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Motherless Brooklyn

by on October 31, 2019
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A chaotic film sometimes requires a chaotic review—fair warning: my thoughts will likely be a little more scattered even than the film itself, as I attempt to parse through this Goldbergian mystery caper with a brain already well-used this week.

First thing’s first: writer, director, and lead actor Edward Norton’s clear strength is in the 1-on-1, man-to-man, display-of-power scenes. I think it’d be a disservice to call his writing “Sorkin-esque” in these moments, but it possesses the same quality of poetic rhythm and verbal gymnastics, without the pompous self-showcasing and “look how well I speak” bravado. There’s an elegance in the way Norton writes his characters to undermine, subvert, and react to one another. It’s far from naturalistic, and yet wholly convincing in the hands of this stellar cast.

Speaking of casting: Alec Baldwin, as Borough Authority commissioner Moses Randolph. He’s the best thing in the movie. One of those almost bit-roles in a film that wouldn’t be inappropriate as inclusions on the Best Supporting Actor nomination list.

Okay—maybe I’m being gratuitous with my praise there, but the man literally stops the movie where it is and just… takes control, every time he opens his mouth. The physicality he applies to this mogul—tyrant, rather—makes the character truly visceral in his calloused, entirely-self-justified evil. His thick, treelike fingers wrapped around his thighs or poised for attack on the surface of a desk (see above) are merely one example of how Baldwin entirely takes on the body of a character for which power over others means everything. OK—Baldwin rave over.

What is this movie even about? Good question. It’s like a classic, noir gumshoe story with a bunch of extra, unnecessary (but not entirely unwanted) subplots thrown in.

Norton plays Lionel: a nervous-tic-laden employee of a small, five-man detective joint that finds himself looking for answers when his boss, investigator Frank Minna (Bruce Willis), is killed by some sleazy-looking suits during a deal gone wrong.

Lionel’s colleagues at the L&L detective agency are quick to write it off as a tragic case of Frank getting in over his head and not leaving himself an out. But Lionel feels impassioned to do for Frank what he believes Frank would do for him: get to the bottom of it.

What he ends up getting into is what ultimately makes the film so dense; the answers to his questions lead him to a wide, sometimes impossibly diverse range of subjects: social activists, city planners, the New York Borough Authority, jazz musicians, and a disgraced civil engineer.

Norton—as the writer, adapting a screenplay from Jonathan Lethem’s novel of the same name—seems to be executing a top-to-bottom investigation of class and racial tension from the poor and dejected to the rich and powerful. It’s an admirable endeavor, working in commentary on those with the unquenchable thirst for control and superiority, but it falls a little bit short in saying anything especially meaningful about socioeconomics or social politics.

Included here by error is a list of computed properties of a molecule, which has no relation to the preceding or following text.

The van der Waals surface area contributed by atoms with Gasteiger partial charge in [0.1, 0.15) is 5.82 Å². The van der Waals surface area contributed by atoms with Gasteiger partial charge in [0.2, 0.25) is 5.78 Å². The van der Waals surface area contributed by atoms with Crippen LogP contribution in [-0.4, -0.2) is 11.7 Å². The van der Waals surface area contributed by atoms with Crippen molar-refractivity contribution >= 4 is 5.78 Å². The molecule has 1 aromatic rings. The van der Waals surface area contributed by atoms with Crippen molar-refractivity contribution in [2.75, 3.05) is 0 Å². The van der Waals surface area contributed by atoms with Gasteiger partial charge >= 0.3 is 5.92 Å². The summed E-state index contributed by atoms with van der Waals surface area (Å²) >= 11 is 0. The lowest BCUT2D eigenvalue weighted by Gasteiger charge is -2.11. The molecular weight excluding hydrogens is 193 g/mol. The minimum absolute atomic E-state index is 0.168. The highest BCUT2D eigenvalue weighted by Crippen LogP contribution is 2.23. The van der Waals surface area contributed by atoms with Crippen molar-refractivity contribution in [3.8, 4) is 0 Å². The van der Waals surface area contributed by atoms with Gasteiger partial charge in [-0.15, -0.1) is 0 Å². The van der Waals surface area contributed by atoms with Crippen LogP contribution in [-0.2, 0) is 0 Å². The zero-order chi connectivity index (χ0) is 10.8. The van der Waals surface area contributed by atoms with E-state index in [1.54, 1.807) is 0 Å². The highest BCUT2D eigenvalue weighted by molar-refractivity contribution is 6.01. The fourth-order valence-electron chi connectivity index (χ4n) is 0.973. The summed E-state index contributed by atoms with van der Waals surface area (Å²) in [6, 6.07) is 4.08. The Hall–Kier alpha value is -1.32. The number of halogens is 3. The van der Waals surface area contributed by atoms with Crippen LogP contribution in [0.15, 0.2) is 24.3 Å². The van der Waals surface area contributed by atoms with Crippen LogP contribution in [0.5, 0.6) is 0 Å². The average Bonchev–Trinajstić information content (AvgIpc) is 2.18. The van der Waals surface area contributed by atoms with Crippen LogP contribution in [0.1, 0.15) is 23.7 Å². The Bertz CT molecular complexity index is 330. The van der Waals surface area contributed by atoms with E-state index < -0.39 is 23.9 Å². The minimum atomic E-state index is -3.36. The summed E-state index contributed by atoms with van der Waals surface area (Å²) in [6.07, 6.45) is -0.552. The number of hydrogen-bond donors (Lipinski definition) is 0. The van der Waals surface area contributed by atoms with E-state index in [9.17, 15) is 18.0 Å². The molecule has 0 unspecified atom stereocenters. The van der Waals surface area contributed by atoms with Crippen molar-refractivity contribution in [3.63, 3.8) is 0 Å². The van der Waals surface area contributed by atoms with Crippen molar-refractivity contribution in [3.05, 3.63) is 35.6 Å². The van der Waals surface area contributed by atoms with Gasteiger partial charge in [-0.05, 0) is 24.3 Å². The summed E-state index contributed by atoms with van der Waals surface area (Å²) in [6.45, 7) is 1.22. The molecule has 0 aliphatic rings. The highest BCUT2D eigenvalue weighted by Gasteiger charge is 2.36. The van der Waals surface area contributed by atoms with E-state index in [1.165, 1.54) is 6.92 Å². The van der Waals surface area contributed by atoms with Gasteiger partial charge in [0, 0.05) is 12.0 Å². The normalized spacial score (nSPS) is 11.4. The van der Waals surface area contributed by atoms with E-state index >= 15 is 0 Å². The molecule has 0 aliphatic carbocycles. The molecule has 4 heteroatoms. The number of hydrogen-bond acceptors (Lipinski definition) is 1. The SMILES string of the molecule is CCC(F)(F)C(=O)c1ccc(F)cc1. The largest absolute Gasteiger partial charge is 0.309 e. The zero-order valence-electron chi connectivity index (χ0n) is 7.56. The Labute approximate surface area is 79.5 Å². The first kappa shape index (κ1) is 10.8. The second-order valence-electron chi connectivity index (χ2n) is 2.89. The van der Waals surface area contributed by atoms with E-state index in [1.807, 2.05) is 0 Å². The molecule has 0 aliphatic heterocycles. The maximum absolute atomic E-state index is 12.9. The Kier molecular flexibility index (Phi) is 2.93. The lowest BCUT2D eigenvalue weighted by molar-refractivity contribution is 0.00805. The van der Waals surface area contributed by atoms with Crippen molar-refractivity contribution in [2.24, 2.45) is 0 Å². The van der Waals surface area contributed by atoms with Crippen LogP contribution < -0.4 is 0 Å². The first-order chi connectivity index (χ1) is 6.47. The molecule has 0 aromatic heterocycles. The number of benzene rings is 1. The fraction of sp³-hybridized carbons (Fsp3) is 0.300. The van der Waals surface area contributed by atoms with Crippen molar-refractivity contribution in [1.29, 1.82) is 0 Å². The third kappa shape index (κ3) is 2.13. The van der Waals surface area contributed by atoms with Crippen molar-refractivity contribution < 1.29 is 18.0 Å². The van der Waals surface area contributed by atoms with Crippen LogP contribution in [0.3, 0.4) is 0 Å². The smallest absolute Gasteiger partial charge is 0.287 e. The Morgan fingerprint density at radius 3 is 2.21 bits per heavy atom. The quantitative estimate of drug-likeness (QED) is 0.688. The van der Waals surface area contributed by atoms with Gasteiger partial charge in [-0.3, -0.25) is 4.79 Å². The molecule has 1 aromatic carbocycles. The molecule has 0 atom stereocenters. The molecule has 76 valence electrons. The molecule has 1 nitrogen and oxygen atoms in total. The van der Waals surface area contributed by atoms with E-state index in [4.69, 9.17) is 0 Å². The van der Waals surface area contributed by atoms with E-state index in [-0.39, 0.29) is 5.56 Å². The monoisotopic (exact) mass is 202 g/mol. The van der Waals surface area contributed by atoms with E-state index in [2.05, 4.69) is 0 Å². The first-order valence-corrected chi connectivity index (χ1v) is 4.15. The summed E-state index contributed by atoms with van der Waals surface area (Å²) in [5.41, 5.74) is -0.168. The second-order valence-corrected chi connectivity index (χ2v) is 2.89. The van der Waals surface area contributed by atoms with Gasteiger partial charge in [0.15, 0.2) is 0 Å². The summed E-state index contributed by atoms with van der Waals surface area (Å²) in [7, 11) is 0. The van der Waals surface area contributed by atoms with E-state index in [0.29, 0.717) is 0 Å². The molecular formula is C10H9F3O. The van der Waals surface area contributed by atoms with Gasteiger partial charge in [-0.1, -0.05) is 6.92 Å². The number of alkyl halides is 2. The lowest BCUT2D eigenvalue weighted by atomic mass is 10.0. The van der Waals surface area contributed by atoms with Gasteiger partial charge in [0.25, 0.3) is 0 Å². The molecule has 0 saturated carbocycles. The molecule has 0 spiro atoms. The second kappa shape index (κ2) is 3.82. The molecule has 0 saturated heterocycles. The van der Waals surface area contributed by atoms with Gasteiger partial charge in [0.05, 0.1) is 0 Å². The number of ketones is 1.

As mentioned previously, Norton’s strength (again, as a writer) is in his “man-to-man” dialogue, and that holds true in a literal sense as well. Scenes between Lionel and social activist Laura Rose (Gugu Mbatha-Raw) are considerably more milquetoast and conventional than those between Lionel and Moses Randolph (Baldwin) or the enigmatic sage, Paul (Willem Dafoe).

There’s a lot of wonderful dialogue throughout; stuff that works as showy, picked-out snippets (as can be seen in Christopher Lloyd’s review) as well as more subtle revelatory conversation.

Also consistently strong are the atmospherics of the film. Cinematographer Dick Pope shoots much of the film in an unassuming but purposeful way, but leans harder into noir aesthetics as the film progresses toward its finale. The jazzy soundtrack and impeccable production design make for a detective caper that feels warm and familiar without being needlessly nostalgic.

Ultimately, Motherless Brooklyn wrestles with too many thematic and narrative ideas, and too many characters meant to be meaningfully connected, to really stick the landing. But it’d be absurd to claim the film didn’t have quite a lot of interesting elements on display. That said, it strikes me as the kind of movie to be much more appreciated by old detective movie enthusiasts and hard cinephiles—for its gumshoe trappings and filmmaking craft, respectively—than by general audiences, whom I think might get bored or confused, if not both. I know I found myself there a few times.



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